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How great CIOs push their careers to new heights

Clint Boulton | June 13, 2017
CIOs looking to progress beyond IT leadership need to buddy up with the business, be operationally savvy and get in tune with customers, say former CIOs who moved on to COO, CEO and other roles.

CIOs who want to level up cultivate strong business relationships and are skilled at cross-functional execution and collaboration, she says. For example, whereas CIOs might have conducted ERP implementations in a silo, now they're partnering with sales leaders to implement Salesforce.com.

Wassenaar advises CIOs looking to level up to grab a seat at the executive table, which she benefitted from at New Relic. She says this experience was instrumental in her ability to move up the ladder.

"I had exposure to and participation in how we were guiding the company strategy and how we worked through the different challenges and pivot points at New Relic," Wassenaar says, adding that she worked closely with the chief product officer, chief marketing officer and the CFO.

 

Abhi Dhar, CEO of Packyge

Bitten by the entrepreneurial bug, Dhar ceded his dual role as Walgreens CIO and CDO to launch Packyge, a startup building a mobile marketing platform to help retailers lure in local shoppers with targeted offers. Dhar's resume sheds light on his interest in running a digital business predicated on leveraging smartphones.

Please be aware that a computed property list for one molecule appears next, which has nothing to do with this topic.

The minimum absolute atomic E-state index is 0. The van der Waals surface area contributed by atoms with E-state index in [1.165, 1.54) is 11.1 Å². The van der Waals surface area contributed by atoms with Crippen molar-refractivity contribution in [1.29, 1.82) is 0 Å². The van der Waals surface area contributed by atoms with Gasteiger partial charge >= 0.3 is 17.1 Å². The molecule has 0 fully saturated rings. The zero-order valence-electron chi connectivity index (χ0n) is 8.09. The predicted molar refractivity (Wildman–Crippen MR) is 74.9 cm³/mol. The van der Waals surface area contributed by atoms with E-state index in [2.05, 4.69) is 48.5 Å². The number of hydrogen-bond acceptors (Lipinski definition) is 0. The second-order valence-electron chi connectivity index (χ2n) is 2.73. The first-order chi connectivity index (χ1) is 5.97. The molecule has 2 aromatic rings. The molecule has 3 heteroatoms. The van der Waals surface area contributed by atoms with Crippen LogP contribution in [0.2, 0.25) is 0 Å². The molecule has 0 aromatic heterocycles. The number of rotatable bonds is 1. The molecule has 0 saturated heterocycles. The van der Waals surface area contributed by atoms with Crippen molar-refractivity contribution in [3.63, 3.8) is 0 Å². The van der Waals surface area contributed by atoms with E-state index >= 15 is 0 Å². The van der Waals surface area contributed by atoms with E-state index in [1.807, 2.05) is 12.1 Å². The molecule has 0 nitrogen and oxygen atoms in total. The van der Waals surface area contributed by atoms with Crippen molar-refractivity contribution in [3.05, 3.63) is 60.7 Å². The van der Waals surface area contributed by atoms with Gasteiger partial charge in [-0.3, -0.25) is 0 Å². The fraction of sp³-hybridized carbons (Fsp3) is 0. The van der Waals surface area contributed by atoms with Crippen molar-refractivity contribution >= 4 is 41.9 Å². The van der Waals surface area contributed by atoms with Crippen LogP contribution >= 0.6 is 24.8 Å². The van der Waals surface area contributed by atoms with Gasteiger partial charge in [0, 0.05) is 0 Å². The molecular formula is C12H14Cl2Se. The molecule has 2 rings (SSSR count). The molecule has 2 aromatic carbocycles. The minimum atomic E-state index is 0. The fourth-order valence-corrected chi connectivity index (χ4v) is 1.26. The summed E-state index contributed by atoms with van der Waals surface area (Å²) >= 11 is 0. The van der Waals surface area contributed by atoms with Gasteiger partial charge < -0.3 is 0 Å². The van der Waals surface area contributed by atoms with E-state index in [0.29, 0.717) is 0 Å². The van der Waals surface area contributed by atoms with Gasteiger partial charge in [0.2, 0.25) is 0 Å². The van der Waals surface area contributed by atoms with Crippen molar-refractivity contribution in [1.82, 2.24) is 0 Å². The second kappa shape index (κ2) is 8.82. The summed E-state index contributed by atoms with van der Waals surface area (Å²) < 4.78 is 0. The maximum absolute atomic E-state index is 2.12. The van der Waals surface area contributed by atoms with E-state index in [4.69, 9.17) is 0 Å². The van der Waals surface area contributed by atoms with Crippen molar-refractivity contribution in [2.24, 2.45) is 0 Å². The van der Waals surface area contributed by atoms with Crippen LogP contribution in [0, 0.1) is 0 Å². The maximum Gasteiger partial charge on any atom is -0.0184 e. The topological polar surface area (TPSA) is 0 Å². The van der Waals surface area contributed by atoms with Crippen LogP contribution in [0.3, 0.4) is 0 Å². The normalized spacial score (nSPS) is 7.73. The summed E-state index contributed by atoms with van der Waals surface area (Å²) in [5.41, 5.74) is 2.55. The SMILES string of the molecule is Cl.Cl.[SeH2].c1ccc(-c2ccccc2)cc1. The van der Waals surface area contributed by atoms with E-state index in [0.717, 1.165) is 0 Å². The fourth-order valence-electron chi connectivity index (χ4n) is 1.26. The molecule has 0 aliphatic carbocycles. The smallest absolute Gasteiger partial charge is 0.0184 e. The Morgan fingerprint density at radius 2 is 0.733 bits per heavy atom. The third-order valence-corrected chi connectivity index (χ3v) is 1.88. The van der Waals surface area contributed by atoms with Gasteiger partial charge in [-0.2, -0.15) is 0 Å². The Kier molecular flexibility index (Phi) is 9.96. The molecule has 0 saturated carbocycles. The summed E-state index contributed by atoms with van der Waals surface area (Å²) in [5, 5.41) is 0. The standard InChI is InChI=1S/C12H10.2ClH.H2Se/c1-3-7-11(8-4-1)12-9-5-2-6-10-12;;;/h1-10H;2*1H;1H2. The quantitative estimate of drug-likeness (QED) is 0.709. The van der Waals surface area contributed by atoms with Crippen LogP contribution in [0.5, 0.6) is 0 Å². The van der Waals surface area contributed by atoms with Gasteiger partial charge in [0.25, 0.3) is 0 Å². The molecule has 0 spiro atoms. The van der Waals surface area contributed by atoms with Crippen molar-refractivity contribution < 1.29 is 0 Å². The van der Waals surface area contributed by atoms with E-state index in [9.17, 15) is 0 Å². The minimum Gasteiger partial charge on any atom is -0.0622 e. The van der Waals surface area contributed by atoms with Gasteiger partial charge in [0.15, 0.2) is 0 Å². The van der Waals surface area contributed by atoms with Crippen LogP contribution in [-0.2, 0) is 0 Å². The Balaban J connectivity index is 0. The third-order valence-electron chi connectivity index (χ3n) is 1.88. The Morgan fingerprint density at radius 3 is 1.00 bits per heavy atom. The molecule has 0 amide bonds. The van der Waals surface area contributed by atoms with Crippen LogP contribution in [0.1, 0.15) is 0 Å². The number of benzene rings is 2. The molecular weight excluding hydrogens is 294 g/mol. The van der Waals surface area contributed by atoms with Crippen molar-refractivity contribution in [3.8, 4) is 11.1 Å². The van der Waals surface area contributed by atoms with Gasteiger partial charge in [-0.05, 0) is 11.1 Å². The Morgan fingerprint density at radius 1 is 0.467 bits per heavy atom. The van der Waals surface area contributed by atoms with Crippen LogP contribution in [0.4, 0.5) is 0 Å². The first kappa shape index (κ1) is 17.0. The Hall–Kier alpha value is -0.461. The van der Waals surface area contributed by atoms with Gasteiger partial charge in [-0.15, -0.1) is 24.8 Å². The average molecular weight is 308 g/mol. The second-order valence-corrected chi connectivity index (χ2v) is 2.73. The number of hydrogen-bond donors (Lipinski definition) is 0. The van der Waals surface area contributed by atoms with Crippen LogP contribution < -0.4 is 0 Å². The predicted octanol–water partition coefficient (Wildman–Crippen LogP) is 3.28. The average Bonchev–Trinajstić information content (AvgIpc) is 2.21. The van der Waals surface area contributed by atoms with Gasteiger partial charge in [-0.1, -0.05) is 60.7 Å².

Abhi Dhar, CEO of Packyge
LinkedIn.Abhi Dhar, CEO of Packyge

In 2009, Dhar joined Walgreens as CTO of the drugstore retailer's digital and consumer mobile platform's business, which went on to build one of the first mobile applications that enabled prescription refills and other activities from a smartphone. The app is now used by more than 1 million consumers daily.

"That gave me the taste for building a team, thinking about product, consumers, and managing a P&L statement," Dhar says of the experience.

When Dhar was promoted to CIO in 2014 he did something novel: He ran IT as a commercial business rather than as a cost center. Conversations with business peers centered on driving sales using technology. Even so, he reduced the IT costs by 25 percent within one fiscal year without impacting top-line growth. He later added digital product management and CDO responsibilities.

For Dhar, expanding beyond a CIO role means running IT with a strong focus on customer empathy, essentially starting with the consumer and working backward. “When you start operating that way, it doesn’t matter whether you’re doing an IT job, or a digital job or a division head job, you’re essentially a business owner and you’re thinking about how best to deliver customer innovation," Dhar says.

 

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